How would a liberal approach history differently from a conservative? I really do not know. Politics often has a subtle and surprising way on how one approaches history. Personally, I want to be known as a historian not a conservative historian, and I think it is problematic to approach history with an agenda (although it's also difficult not to). Frequently there is no way to predict how someone's politics will affect their historical work. Eugene Genovese created the argument of "paternalism" which describes slaves and masters as accommodating each other and generally (in my opinion) downplays the horror of slavery. At the time Genovese came up with this idea he was a Marxist. In my own work, I think my political views might give me a different perspective on certain events, but not radically so. I probably take the role of religion in history more serious than some, but many liberal scholars do as well. I guess the biggest impact my political beliefs have in my teaching style is that I always hated it when professors refused to accept that other viewpoints existed then their own, and as a result I seldom reveal my viewpoints on debated subjects (I realize when I start lecturing this will be more difficult). And I guess my interest in exposing people to different viewpoints has led me to design my first solo course by taking into consideration the perspectives women, Blacks, Indians, when many historians still completely ignore these viewpoints for the period my course is on (that’s not the case for most other periods of American history). And, in my first solo course I'm actually using two textbooks, one that is fairly traditional, and another that is somewhat Marxist influenced. But, in the end I don't think I'll be a radically different professor of History than most. Perhaps if I were teaching in a more left wing field like Latin American history it would make a bigger difference.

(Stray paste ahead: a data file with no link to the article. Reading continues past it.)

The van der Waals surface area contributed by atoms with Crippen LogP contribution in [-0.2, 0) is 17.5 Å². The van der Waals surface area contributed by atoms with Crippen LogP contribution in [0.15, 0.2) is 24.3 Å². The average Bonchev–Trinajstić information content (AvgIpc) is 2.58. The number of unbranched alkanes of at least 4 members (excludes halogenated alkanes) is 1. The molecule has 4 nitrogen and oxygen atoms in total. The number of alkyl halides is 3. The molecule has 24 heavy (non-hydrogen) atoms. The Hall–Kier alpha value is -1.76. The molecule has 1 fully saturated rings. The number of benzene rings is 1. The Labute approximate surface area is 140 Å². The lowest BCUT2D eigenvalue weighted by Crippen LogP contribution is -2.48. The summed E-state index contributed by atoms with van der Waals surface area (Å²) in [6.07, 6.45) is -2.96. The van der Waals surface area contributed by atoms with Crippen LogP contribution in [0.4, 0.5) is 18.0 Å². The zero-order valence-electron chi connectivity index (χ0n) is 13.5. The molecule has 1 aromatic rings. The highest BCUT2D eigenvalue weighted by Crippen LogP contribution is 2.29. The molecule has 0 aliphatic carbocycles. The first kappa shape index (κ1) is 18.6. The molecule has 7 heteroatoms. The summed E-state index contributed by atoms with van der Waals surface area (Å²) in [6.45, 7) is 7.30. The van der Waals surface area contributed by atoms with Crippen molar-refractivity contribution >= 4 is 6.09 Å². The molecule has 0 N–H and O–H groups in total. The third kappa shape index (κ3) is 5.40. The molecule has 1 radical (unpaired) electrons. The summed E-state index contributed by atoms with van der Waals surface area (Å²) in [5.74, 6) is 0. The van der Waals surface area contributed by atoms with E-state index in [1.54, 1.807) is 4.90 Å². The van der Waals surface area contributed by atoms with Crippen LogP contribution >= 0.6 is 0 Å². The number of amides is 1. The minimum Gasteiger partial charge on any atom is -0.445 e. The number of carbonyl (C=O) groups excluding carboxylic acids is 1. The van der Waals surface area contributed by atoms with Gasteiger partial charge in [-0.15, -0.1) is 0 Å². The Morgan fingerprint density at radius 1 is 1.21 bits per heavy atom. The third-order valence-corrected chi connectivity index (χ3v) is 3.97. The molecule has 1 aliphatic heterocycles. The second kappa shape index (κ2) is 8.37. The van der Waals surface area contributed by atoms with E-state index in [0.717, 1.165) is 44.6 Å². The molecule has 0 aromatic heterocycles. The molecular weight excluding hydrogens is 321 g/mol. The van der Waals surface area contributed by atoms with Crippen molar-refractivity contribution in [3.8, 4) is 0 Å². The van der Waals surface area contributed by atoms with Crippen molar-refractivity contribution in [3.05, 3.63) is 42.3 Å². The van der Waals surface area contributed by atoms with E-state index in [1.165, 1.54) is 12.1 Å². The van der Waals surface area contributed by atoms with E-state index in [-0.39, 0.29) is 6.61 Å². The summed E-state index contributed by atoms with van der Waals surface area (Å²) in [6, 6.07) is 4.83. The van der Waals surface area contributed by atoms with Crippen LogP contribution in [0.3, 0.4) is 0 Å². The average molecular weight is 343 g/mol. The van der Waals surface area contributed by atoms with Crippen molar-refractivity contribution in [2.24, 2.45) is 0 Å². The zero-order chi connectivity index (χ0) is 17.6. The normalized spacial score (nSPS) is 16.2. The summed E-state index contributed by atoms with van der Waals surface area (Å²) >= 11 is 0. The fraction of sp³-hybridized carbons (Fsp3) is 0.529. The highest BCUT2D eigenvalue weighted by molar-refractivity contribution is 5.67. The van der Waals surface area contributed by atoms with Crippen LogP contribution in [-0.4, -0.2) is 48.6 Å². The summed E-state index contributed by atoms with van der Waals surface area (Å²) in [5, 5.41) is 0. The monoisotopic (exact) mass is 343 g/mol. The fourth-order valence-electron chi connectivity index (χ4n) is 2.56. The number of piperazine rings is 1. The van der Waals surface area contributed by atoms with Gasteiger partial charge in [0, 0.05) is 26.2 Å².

My complaint is that academia can be at times a very unfriendly place toward conservatives. I think this does a disservice to conservative students who frequently end up deciding the have nothing to learn from their professors, which leads them to anti-intellectualism and academic mediocrity (I hate to say it conservative students are generally not as good of students as liberals). And as a conservative scholar you really live in fear how someone might interpret your beliefs into some type of hate speech. I mean would you like to teach at a college where 95% of the faculty thought that Ronald Reagan was a "great" president?